Who should test? and what? – An Overview
Who should do the testing?
Software testing is not the job of one person. It is teamwork. The size of the team depends upon the
complexity and size of the software being tested. The software developer should have minimum or no
role in the testing process as everyone knows that for a person who has developed the software, it is
very difficult to pin point errors in his own creations.
Seven soft skills crucial for a good tester are – that He or She must:
1) Be Cautious
2) Be Curious
3) Have Patience
4) Have Perseverance
5) Be Analytical
6) Be Critical but with an attitude of not jumping to conclusions.
7) Be Good Communicator
Thus “More the soft skills a tester has, better tester He or She is”
Above all, a Most Successful Tester is the one:
1) Who is completely passionate.
2) Who is always eager to learn more & more.
3) Who never gives up.
Various personnel and their roles during development & testing are:
1 Customer Provides funding, provides
requirements, approves changes
and some of the test results.
2 Project manager Plans and manages the project.
3 Software developers Designs the codes and builds the
4 Testing coordinators Creates test plans and test
specifications based on the
requirements and functional and
5 Testing persons Executes the tests and
documents the results.
Role based demarcation exclusive to the field of Testing:
1) Junior Software Testers: Are the ones having good theoretical knowledge of testing & would have
participated in good number of seminars on testing or would have passed some courses in testing.
Such individuals are not expected to have experience on testing; however little experience can be
2) Software Testers: Are the ones having good ability to understand testing packs, do testing, and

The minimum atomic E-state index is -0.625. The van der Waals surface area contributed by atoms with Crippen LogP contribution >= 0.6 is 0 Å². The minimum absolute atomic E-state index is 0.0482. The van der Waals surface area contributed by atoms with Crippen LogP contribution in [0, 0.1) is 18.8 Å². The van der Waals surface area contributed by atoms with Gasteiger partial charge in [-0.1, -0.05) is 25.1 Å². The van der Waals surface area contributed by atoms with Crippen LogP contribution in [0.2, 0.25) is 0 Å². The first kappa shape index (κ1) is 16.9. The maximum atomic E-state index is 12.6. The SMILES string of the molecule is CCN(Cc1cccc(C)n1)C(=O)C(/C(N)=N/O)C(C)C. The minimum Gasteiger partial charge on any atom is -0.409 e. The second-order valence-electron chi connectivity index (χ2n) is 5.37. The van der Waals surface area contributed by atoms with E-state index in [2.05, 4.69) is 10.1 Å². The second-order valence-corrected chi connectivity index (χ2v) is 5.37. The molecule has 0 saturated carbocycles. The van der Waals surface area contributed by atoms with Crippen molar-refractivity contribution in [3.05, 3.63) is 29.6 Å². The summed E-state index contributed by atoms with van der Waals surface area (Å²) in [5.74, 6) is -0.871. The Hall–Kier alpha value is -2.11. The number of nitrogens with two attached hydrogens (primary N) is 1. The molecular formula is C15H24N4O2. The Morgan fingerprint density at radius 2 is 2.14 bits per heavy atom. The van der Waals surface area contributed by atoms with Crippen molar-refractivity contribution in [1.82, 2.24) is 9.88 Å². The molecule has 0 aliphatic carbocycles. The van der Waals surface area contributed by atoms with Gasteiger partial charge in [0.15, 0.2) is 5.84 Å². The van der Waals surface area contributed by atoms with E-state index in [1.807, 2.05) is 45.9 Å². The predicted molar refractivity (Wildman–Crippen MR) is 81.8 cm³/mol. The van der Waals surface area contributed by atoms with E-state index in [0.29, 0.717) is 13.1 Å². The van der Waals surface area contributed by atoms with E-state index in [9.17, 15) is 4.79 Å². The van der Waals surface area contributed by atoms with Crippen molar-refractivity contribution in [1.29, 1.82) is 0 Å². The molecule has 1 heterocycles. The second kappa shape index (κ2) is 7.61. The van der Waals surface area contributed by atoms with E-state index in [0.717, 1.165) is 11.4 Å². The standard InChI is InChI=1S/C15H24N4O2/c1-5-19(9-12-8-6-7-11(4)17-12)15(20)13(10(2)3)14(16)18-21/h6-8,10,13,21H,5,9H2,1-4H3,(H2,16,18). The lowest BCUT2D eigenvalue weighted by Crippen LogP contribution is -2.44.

doing documentation / defect logging. Such individuals usually do repetitive work & are invariably
involved in front-end testing. Usually at least 6 months of testing experience is preferred for this role.
3) Senior Software Testers: Are the ones having responsibility of doing all tasks usually performed
by a Tester. In addition to this they are involved in back-end testing. The senior testers also do
updating of test cases. Usually 1 to 2 years of experience of testing is preferred for this role.
4) Testing Analysts: Are the ones having expertise in extracting requirements out of documentation
& doing thorough verification with business & ascertaining the correctness of all the information. The
testing analysts also do writing of test cases, executing the tests & reporting the findings thereafter.
Usually 2 to 3 years of experience of testing along with at least 1-year experience of analysis is
preferred for this role.
5) Testing Managers: Are the ones having experience of doing all the tasks described above. Apart
from this they possess the ability of managing the entire testing process, personnel as well as the
testing environment. Usually 3 to 4 years of experience of testing along with at least 1-year of
managerial experience & sound expertise of Project Management is ideal for this role.
6) Testing Consultants: Are the senior people having experience of doing all the tasks described